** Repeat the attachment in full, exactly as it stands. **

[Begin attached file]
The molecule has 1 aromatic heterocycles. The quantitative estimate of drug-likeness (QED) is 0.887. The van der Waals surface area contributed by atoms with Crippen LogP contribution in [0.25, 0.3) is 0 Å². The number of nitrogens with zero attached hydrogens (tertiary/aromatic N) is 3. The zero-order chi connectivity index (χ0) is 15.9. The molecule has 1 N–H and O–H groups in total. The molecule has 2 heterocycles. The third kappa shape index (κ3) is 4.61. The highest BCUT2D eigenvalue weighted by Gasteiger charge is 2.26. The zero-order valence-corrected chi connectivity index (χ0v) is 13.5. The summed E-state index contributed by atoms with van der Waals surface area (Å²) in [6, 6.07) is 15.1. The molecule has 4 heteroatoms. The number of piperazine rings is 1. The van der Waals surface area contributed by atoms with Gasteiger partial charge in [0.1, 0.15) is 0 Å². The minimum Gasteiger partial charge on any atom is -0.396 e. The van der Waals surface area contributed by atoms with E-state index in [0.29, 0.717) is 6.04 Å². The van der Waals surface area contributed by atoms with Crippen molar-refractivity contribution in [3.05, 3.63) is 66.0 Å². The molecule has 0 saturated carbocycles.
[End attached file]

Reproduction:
The molecule has 1 aromatic heterocycles. The quantitative estimate of drug-likeness (QED) is 0.887. The van der Waals surface area contributed by atoms with Crippen LogP contribution in [0.25, 0.3) is 0 Å². The number of nitrogens with zero attached hydrogens (tertiary/aromatic N) is 3. The zero-order chi connectivity index (χ0) is 15.9. The molecule has 1 N–H and O–H groups in total. The molecule has 2 heterocycles. The third kappa shape index (κ3) is 4.61. The highest BCUT2D eigenvalue weighted by Gasteiger charge is 2.26. The zero-order valence-corrected chi connectivity index (χ0v) is 13.5. The summed E-state index contributed by atoms with van der Waals surface area (Å²) in [6, 6.07) is 15.1. The molecule has 4 heteroatoms. The number of piperazine rings is 1. The van der Waals surface area contributed by atoms with Gasteiger partial charge in [0.1, 0.15) is 0 Å². The minimum Gasteiger partial charge on any atom is -0.396 e. The van der Waals surface area contributed by atoms with E-state index in [0.29, 0.717) is 6.04 Å². The van der Waals surface area contributed by atoms with Crippen molar-refractivity contribution in [3.05, 3.63) is 66.0 Å². The molecule has 0 saturated carbocycles.